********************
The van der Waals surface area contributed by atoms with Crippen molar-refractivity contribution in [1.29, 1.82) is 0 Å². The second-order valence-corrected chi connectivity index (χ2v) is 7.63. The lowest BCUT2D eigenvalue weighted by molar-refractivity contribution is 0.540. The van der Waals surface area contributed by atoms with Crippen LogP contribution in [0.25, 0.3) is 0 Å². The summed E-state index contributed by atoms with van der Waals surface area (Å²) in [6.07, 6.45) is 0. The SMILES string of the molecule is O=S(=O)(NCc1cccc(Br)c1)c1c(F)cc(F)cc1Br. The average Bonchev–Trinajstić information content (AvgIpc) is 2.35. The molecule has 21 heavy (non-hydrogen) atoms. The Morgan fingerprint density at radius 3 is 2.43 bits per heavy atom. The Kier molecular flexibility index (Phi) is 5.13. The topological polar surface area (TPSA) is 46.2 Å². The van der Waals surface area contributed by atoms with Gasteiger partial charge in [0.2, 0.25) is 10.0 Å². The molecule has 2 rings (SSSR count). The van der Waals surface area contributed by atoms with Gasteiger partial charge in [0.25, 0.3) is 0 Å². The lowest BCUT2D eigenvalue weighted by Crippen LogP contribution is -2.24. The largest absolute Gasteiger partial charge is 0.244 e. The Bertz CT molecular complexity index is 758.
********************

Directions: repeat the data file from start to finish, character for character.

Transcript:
The van der Waals surface area contributed by atoms with Crippen molar-refractivity contribution in [1.29, 1.82) is 0 Å². The second-order valence-corrected chi connectivity index (χ2v) is 7.63. The lowest BCUT2D eigenvalue weighted by molar-refractivity contribution is 0.540. The van der Waals surface area contributed by atoms with Crippen LogP contribution in [0.25, 0.3) is 0 Å². The summed E-state index contributed by atoms with van der Waals surface area (Å²) in [6.07, 6.45) is 0. The SMILES string of the molecule is O=S(=O)(NCc1cccc(Br)c1)c1c(F)cc(F)cc1Br. The average Bonchev–Trinajstić information content (AvgIpc) is 2.35. The molecule has 21 heavy (non-hydrogen) atoms. The Morgan fingerprint density at radius 3 is 2.43 bits per heavy atom. The Kier molecular flexibility index (Phi) is 5.13. The topological polar surface area (TPSA) is 46.2 Å². The van der Waals surface area contributed by atoms with Gasteiger partial charge in [0.2, 0.25) is 10.0 Å². The molecule has 2 rings (SSSR count). The van der Waals surface area contributed by atoms with Gasteiger partial charge in [0.25, 0.3) is 0 Å². The lowest BCUT2D eigenvalue weighted by Crippen LogP contribution is -2.24. The largest absolute Gasteiger partial charge is 0.244 e. The Bertz CT molecular complexity index is 758.